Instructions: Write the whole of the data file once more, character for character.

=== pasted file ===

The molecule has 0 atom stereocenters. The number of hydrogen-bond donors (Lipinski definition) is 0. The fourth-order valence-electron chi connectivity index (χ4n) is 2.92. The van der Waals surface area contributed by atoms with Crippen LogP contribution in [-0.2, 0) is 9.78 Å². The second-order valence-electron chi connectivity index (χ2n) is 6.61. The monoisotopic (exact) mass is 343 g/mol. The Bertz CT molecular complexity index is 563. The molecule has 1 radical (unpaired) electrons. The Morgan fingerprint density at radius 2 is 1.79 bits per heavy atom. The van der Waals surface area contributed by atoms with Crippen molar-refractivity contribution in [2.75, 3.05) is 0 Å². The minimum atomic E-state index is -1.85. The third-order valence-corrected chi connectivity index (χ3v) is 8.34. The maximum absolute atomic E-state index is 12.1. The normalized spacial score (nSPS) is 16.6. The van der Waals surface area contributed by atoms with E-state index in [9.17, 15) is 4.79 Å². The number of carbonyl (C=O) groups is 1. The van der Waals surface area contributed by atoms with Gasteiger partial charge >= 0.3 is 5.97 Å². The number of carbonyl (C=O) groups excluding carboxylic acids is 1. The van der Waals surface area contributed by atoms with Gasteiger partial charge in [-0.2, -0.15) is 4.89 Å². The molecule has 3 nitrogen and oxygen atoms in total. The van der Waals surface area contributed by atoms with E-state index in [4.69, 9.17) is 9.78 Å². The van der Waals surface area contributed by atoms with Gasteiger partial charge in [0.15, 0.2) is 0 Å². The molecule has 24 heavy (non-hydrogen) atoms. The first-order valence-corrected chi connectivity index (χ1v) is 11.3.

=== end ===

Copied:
The molecule has 0 atom stereocenters. The number of hydrogen-bond donors (Lipinski definition) is 0. The fourth-order valence-electron chi connectivity index (χ4n) is 2.92. The van der Waals surface area contributed by atoms with Crippen LogP contribution in [-0.2, 0) is 9.78 Å². The second-order valence-electron chi connectivity index (χ2n) is 6.61. The monoisotopic (exact) mass is 343 g/mol. The Bertz CT molecular complexity index is 563. The molecule has 1 radical (unpaired) electrons. The Morgan fingerprint density at radius 2 is 1.79 bits per heavy atom. The van der Waals surface area contributed by atoms with Crippen molar-refractivity contribution in [2.75, 3.05) is 0 Å². The minimum atomic E-state index is -1.85. The third-order valence-corrected chi connectivity index (χ3v) is 8.34. The maximum absolute atomic E-state index is 12.1. The normalized spacial score (nSPS) is 16.6. The van der Waals surface area contributed by atoms with E-state index in [9.17, 15) is 4.79 Å². The number of carbonyl (C=O) groups is 1. The van der Waals surface area contributed by atoms with Gasteiger partial charge >= 0.3 is 5.97 Å². The number of carbonyl (C=O) groups excluding carboxylic acids is 1. The van der Waals surface area contributed by atoms with Gasteiger partial charge in [-0.2, -0.15) is 4.89 Å². The molecule has 3 nitrogen and oxygen atoms in total. The van der Waals surface area contributed by atoms with E-state index in [4.69, 9.17) is 9.78 Å². The van der Waals surface area contributed by atoms with Gasteiger partial charge in [0.15, 0.2) is 0 Å². The molecule has 24 heavy (non-hydrogen) atoms. The first-order valence-corrected chi connectivity index (χ1v) is 11.3.